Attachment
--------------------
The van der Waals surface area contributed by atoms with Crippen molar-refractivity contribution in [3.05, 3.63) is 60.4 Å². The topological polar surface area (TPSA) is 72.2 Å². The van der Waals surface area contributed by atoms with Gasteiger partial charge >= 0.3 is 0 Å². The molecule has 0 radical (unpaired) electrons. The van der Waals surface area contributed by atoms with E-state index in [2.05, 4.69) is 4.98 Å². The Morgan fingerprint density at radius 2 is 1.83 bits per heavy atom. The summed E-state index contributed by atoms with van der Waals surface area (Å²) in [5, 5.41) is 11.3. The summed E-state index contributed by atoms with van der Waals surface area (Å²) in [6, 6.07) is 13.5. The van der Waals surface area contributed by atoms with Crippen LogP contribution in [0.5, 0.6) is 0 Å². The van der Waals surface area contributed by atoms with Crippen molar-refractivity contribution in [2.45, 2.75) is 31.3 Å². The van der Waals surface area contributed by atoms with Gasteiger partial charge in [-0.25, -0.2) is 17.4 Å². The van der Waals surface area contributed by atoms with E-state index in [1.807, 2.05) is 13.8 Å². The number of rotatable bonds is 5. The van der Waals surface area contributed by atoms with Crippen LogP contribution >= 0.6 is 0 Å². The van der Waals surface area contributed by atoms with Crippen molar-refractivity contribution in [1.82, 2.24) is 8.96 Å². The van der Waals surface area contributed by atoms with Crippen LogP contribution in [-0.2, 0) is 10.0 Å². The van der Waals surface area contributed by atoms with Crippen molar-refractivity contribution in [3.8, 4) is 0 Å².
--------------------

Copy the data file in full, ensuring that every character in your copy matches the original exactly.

The van der Waals surface area contributed by atoms with Crippen molar-refractivity contribution in [3.05, 3.63) is 60.4 Å². The topological polar surface area (TPSA) is 72.2 Å². The van der Waals surface area contributed by atoms with Gasteiger partial charge >= 0.3 is 0 Å². The molecule has 0 radical (unpaired) electrons. The van der Waals surface area contributed by atoms with E-state index in [2.05, 4.69) is 4.98 Å². The Morgan fingerprint density at radius 2 is 1.83 bits per heavy atom. The summed E-state index contributed by atoms with van der Waals surface area (Å²) in [5, 5.41) is 11.3. The summed E-state index contributed by atoms with van der Waals surface area (Å²) in [6, 6.07) is 13.5. The van der Waals surface area contributed by atoms with Crippen LogP contribution in [0.5, 0.6) is 0 Å². The van der Waals surface area contributed by atoms with Crippen molar-refractivity contribution in [2.45, 2.75) is 31.3 Å². The van der Waals surface area contributed by atoms with Gasteiger partial charge in [-0.25, -0.2) is 17.4 Å². The van der Waals surface area contributed by atoms with E-state index in [1.807, 2.05) is 13.8 Å². The number of rotatable bonds is 5. The van der Waals surface area contributed by atoms with Crippen LogP contribution >= 0.6 is 0 Å². The van der Waals surface area contributed by atoms with Crippen molar-refractivity contribution in [1.82, 2.24) is 8.96 Å². The van der Waals surface area contributed by atoms with Crippen LogP contribution in [-0.2, 0) is 10.0 Å². The van der Waals surface area contributed by atoms with Crippen molar-refractivity contribution in [3.8, 4) is 0 Å².